TB is a bacterial infection that has been curable for decades. Governments have made diagnosis and treatment free of cost. So why do 10.4 million people contract the illness every year? And why do 1.7 million die from it? Because of poverty.
Here’s the journey of Ram, a poor, rural TB patient. Ram initially ignores his cough. He gets concerned when he starts losing weight and develops a fever. With no qualified physician around, Ram seeks help from an informal, unlicensed medical provider, who tries a variety of treatments, some harmful. Ram feels better for a bit, but the weight loss and fever returns. Finally, when Ram can no longer work, he makes the long trek to see a private physician. (He doesn’t trust the public health system.) The labs and drugs are financially ruinous (and some are unnecessary). Ram takes his TB drugs for a few weeks until he feels better. Then, unable to afford them, he stops. The disease relapses. In the meantime, Ram has likely infected others in the family, neighborhood, or at work.
Our interventions have more than doubled access to tuberculosis (TB) treatment for 1,500,000 rural poor.
Our TB program works with the public health system to actively identify possible cases of TB, arrange for diagnosis, and ensures treatment completion, all at no cost to the patient.
Community-based referrals We mobilize communities to report possible cases of TB to us. In the past 8 years, members of the local government, informal medical practitioners, and laypersons, along with community health workers have referred more than 27,000 possible cases to us.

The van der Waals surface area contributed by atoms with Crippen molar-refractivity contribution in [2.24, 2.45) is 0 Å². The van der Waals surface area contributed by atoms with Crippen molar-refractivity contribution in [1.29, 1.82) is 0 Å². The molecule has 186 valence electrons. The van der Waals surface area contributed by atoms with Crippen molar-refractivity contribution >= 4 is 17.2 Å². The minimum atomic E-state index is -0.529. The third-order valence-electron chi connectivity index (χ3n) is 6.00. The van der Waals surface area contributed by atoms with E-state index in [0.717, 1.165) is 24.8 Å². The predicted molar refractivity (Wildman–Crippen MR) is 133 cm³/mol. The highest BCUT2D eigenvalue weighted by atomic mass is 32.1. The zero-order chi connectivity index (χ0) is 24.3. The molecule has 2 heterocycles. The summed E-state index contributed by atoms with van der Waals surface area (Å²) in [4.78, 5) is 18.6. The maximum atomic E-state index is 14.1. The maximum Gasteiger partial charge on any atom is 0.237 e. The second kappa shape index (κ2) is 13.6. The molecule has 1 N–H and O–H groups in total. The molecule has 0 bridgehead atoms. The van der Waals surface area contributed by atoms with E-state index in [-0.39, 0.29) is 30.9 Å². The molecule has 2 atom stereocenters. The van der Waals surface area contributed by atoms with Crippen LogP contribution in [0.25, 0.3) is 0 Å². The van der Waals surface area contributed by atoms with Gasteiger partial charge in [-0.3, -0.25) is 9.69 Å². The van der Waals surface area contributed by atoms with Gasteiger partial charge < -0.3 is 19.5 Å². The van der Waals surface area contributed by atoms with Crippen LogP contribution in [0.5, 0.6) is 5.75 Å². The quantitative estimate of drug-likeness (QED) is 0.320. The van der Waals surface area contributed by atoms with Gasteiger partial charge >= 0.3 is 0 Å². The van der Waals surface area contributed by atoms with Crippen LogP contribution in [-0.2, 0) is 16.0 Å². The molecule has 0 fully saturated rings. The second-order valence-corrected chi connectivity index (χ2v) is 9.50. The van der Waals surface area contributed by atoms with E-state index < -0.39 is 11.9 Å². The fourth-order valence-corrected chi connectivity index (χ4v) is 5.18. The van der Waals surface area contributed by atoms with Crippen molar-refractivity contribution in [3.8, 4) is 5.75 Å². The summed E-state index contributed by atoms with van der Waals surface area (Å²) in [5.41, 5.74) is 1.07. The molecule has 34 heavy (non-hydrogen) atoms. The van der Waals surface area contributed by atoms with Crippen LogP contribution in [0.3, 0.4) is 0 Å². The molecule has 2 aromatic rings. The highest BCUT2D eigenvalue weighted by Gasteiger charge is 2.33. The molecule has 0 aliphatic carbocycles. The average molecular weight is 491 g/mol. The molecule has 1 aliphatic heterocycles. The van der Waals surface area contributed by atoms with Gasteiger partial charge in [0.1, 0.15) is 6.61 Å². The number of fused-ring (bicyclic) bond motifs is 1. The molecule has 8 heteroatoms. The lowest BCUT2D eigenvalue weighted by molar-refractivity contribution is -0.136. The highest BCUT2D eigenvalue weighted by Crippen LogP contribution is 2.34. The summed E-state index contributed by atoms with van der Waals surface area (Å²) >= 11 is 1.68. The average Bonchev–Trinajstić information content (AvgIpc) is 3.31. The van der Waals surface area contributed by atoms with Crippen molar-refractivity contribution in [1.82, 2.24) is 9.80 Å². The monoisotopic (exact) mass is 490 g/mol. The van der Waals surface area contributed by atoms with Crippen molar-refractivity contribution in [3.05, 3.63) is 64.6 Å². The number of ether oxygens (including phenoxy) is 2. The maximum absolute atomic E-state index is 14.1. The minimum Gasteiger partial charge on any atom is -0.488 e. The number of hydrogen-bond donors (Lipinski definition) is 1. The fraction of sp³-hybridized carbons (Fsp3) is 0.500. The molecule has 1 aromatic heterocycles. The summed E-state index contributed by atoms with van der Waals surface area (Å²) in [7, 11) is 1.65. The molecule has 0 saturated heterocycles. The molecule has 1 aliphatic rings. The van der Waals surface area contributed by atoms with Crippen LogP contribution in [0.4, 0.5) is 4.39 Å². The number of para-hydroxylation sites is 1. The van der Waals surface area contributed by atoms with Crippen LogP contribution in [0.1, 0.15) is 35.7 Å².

Screening at the doorstep When we receive a referral, a community health worker uses verbal and written screening to decide if the subject should see a physician at a public hospital
Accompanying patients From the time they are screened, to when they are declared TB-free (8-10 months later), a community health worker (CHW) accompanies the patient, literally. CHWs bring the patient’s sputum to a diagnostic facility, accompany patients to hospitals, deliver drugs to the patient’s house, and support the patient throughout treatment, e.g., managing side effects, dispensing nutritional advice, etc.
Training CHWs to manage diagnosis The role of CHWs in the public TB program was limited to drug delivery. We have expanded that to help manage the long diagnostic process in TB. This means CHWs understand the diagnostic protocol and ensure adherence to it. They manage the patient’s medical record and consult with physicians to ensure proper diagnosis and treatment (e.g., they are well versed in the patient’s past treatment history, etc.)
Delivering drugs to the patient’s home CHWs execute the Directly Observed Treatment (DOT) protocol. They carry drugs to the patient’s house, and address challenges to adherence.
Mixing public and private care If a public health institution (PHI) lacks a service, CHWs help patients navigate the private health system, directing them to qualified caregivers, and keeping them away from irrational labs and drugs.